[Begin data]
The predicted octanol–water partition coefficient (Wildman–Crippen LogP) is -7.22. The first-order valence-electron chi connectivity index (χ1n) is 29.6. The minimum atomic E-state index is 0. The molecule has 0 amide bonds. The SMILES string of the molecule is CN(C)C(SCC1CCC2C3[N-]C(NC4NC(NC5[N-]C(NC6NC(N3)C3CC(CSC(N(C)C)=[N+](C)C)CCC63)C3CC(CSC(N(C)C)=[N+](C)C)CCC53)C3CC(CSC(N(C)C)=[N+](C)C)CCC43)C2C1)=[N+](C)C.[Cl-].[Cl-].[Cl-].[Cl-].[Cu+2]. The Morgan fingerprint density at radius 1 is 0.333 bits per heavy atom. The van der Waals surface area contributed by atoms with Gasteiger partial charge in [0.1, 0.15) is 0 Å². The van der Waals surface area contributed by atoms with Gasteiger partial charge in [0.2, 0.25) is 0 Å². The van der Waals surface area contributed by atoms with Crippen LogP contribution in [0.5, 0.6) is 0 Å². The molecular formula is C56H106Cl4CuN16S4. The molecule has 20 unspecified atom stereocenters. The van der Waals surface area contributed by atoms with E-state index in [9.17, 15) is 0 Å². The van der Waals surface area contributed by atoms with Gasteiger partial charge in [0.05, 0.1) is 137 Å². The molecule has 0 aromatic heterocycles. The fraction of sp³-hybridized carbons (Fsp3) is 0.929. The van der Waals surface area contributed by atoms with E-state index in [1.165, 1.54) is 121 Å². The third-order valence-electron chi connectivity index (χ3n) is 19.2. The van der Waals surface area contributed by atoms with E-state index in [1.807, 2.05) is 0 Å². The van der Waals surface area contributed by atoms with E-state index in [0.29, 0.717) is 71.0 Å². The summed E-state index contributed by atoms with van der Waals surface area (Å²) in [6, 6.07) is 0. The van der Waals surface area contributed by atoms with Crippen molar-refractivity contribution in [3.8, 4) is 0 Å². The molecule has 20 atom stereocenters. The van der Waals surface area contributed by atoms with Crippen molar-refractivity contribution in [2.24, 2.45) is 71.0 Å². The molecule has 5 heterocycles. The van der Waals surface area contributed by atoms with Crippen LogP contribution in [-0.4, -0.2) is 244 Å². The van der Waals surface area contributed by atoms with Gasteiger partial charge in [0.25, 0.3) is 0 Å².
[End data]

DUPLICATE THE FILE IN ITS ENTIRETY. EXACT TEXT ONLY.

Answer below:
The predicted octanol–water partition coefficient (Wildman–Crippen LogP) is -7.22. The first-order valence-electron chi connectivity index (χ1n) is 29.6. The minimum atomic E-state index is 0. The molecule has 0 amide bonds. The SMILES string of the molecule is CN(C)C(SCC1CCC2C3[N-]C(NC4NC(NC5[N-]C(NC6NC(N3)C3CC(CSC(N(C)C)=[N+](C)C)CCC63)C3CC(CSC(N(C)C)=[N+](C)C)CCC53)C3CC(CSC(N(C)C)=[N+](C)C)CCC43)C2C1)=[N+](C)C.[Cl-].[Cl-].[Cl-].[Cl-].[Cu+2]. The Morgan fingerprint density at radius 1 is 0.333 bits per heavy atom. The van der Waals surface area contributed by atoms with Gasteiger partial charge in [0.1, 0.15) is 0 Å². The van der Waals surface area contributed by atoms with Gasteiger partial charge in [0.2, 0.25) is 0 Å². The van der Waals surface area contributed by atoms with Crippen LogP contribution in [0.5, 0.6) is 0 Å². The molecular formula is C56H106Cl4CuN16S4. The molecule has 20 unspecified atom stereocenters. The van der Waals surface area contributed by atoms with E-state index in [9.17, 15) is 0 Å². The van der Waals surface area contributed by atoms with Gasteiger partial charge in [0.05, 0.1) is 137 Å². The molecule has 0 aromatic heterocycles. The fraction of sp³-hybridized carbons (Fsp3) is 0.929. The van der Waals surface area contributed by atoms with E-state index in [1.165, 1.54) is 121 Å². The third-order valence-electron chi connectivity index (χ3n) is 19.2. The van der Waals surface area contributed by atoms with E-state index in [1.807, 2.05) is 0 Å². The van der Waals surface area contributed by atoms with E-state index in [0.29, 0.717) is 71.0 Å². The summed E-state index contributed by atoms with van der Waals surface area (Å²) in [6, 6.07) is 0. The van der Waals surface area contributed by atoms with Crippen molar-refractivity contribution in [3.8, 4) is 0 Å². The molecule has 20 atom stereocenters. The van der Waals surface area contributed by atoms with Crippen molar-refractivity contribution in [2.24, 2.45) is 71.0 Å². The molecule has 5 heterocycles. The van der Waals surface area contributed by atoms with Crippen LogP contribution in [-0.4, -0.2) is 244 Å². The van der Waals surface area contributed by atoms with Gasteiger partial charge in [0.25, 0.3) is 0 Å².